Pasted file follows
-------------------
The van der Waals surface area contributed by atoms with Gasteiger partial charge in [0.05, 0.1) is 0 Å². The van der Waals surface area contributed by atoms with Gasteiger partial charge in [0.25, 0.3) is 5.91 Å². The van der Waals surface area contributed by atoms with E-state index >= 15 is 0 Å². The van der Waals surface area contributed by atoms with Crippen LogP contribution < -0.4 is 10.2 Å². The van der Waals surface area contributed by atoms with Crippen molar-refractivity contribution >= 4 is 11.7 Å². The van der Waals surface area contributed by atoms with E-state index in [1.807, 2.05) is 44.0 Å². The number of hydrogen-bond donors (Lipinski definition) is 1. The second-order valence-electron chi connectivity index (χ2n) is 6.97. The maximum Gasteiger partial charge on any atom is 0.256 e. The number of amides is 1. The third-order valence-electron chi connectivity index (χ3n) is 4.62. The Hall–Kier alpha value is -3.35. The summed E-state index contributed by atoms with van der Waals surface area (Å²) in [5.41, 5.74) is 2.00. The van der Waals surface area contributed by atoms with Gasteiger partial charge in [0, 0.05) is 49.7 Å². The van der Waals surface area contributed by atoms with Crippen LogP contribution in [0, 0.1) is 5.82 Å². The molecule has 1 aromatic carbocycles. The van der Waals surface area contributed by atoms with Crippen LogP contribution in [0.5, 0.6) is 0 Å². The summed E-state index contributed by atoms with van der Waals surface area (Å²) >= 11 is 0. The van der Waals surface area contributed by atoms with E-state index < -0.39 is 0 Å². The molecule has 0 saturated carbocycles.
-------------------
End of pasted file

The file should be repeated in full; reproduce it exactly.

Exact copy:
The van der Waals surface area contributed by atoms with Gasteiger partial charge in [0.05, 0.1) is 0 Å². The van der Waals surface area contributed by atoms with Gasteiger partial charge in [0.25, 0.3) is 5.91 Å². The van der Waals surface area contributed by atoms with E-state index >= 15 is 0 Å². The van der Waals surface area contributed by atoms with Crippen LogP contribution < -0.4 is 10.2 Å². The van der Waals surface area contributed by atoms with Crippen molar-refractivity contribution >= 4 is 11.7 Å². The van der Waals surface area contributed by atoms with E-state index in [1.807, 2.05) is 44.0 Å². The number of hydrogen-bond donors (Lipinski definition) is 1. The second-order valence-electron chi connectivity index (χ2n) is 6.97. The maximum Gasteiger partial charge on any atom is 0.256 e. The number of amides is 1. The third-order valence-electron chi connectivity index (χ3n) is 4.62. The Hall–Kier alpha value is -3.35. The summed E-state index contributed by atoms with van der Waals surface area (Å²) in [5.41, 5.74) is 2.00. The van der Waals surface area contributed by atoms with Gasteiger partial charge in [0, 0.05) is 49.7 Å². The van der Waals surface area contributed by atoms with Crippen LogP contribution in [0, 0.1) is 5.82 Å². The molecule has 1 aromatic carbocycles. The van der Waals surface area contributed by atoms with Crippen LogP contribution in [0.5, 0.6) is 0 Å². The summed E-state index contributed by atoms with van der Waals surface area (Å²) >= 11 is 0. The van der Waals surface area contributed by atoms with E-state index < -0.39 is 0 Å². The molecule has 0 saturated carbocycles.